Attorneys representing several of the Beta Theta Pi members appeared in court Thursday to argue against a motion seeking to refile charges against their respective defendants and a motion to prevent one district judge from presiding over the potential hearing, taking time to bring into question the Centre County district attorney’s “tactics” in leaving out key evidence.
Assistant District Attorney Michael Osterberg appeared on behalf of the commonwealth to argue for the refiling of charges before President Judge Pamela Ruest. District Attorney Stacy Parks Miller was not present in the courtroom, saying in a Thursday news release that she would be out of the state for “required continuing legal education.”
Osterberg argued that the Pennsylvania rules of criminal procedure allow for the district attorney’s office to refile when they believe an error of law was committed, noting that the prosecution “still believes in these charges” and that the facts in the case are unchanged. He went on to reiterate than an investigating grand jury came to the charges through evidence and testimony, saying there was a “good faith basis” for the charges.
“The more complex a preliminary hearing is, the more difficult it is for a magisterial judge to understand it,” Osterberg said. “The complexity demands that the commonwealth get another shot before another magisterial judge.”
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He stated that the reason prosecutors waited 57 days to refile charges was due to new evidence that will be displayed during the next preliminary hearing. Parks Miller announced at the end of October that new video evidence, previously believed to have been deleted, was recovered and additional charges against formerly charged Beta members and new Beta members were made.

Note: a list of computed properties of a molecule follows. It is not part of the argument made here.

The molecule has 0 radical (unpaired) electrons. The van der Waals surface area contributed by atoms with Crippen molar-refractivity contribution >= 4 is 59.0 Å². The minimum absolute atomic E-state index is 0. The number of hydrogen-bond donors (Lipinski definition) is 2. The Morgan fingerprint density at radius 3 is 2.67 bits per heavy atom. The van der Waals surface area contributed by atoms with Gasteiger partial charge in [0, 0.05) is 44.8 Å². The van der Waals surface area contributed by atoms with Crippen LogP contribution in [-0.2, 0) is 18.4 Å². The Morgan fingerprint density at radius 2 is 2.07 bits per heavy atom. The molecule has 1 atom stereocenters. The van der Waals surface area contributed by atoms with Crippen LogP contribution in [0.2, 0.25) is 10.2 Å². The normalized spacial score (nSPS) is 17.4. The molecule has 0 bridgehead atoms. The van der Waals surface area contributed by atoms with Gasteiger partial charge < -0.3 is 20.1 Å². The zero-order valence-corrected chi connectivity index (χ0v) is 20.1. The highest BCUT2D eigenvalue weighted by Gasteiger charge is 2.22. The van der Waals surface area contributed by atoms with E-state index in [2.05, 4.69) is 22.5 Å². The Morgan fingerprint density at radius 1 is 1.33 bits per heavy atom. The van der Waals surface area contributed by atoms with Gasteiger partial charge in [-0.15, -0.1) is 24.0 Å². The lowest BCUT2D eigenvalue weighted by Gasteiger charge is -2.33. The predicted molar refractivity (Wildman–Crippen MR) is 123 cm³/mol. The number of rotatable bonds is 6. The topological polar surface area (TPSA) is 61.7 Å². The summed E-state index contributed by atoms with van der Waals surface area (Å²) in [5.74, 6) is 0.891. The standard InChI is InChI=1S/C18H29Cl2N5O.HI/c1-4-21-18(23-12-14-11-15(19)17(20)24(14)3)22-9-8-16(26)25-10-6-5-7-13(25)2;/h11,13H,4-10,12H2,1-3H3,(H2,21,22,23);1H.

Osterberg noted that there is no law or prior case evidence barring the prosecution from refiling the case.
Attorneys for the defendants, however, pointed out that Parks Miller had not mentioned the inclusion of new video evidence in the motion, a move some attorneys said was a move to prevent District Judge Allen Sinclair, who presided over the initial preliminary hearing, from rehearing the case.
The attorneys argued that including new evidence in the motion would mean Sinclair would have to evaluate new evidence in his decision, bringing the case back before him. By leaving this out of the motion, they said, the commonwealth makes the argument that the same judge hearing the same evidence would come to the same conclusion again.
Andrew Shubin, representing Nicholas Kubera, claimed the only reason the district attorney’s office filed a motion for a refile was so they could have another hearing in front of a judge that was “acceptable to them.”
Frank Fina, representing Brendan Young, stated that it was the court’s responsibility to determine if Sinclair was fair and impartial in his judgment, saying neither the district attorney’s argument or motion provides a basis for an error in law. Steve Trialonas, representing Daniel Casey, echoed that argument, saying that disagreeing with the magisterial judge’s decision and committing and error of law are two completely different issues.
Attorneys also argued that Parks Miller has taken too many steps to try the case in the public sphere, pointing out several news conferences held by the district attorney following each day of the preliminary hearing and potentially spoiling the jury pool by the time the case sees trial.
Michael Engle, representing Gary Dibileo, alleged that the refiling of charges was based on “bad faith and harassment,” accusing the district attorney of putting the case on trial on social media and trying to “influence the matter for political and personal reasons.
“This is based on a district attorney who wants to remain in the media and remain relevant for as long as possible,” Engle said. “It’s time to tell District Attorney Parks Miller her 15 minutes are up.”
Ruest said she expected to issue a ruling in the near future.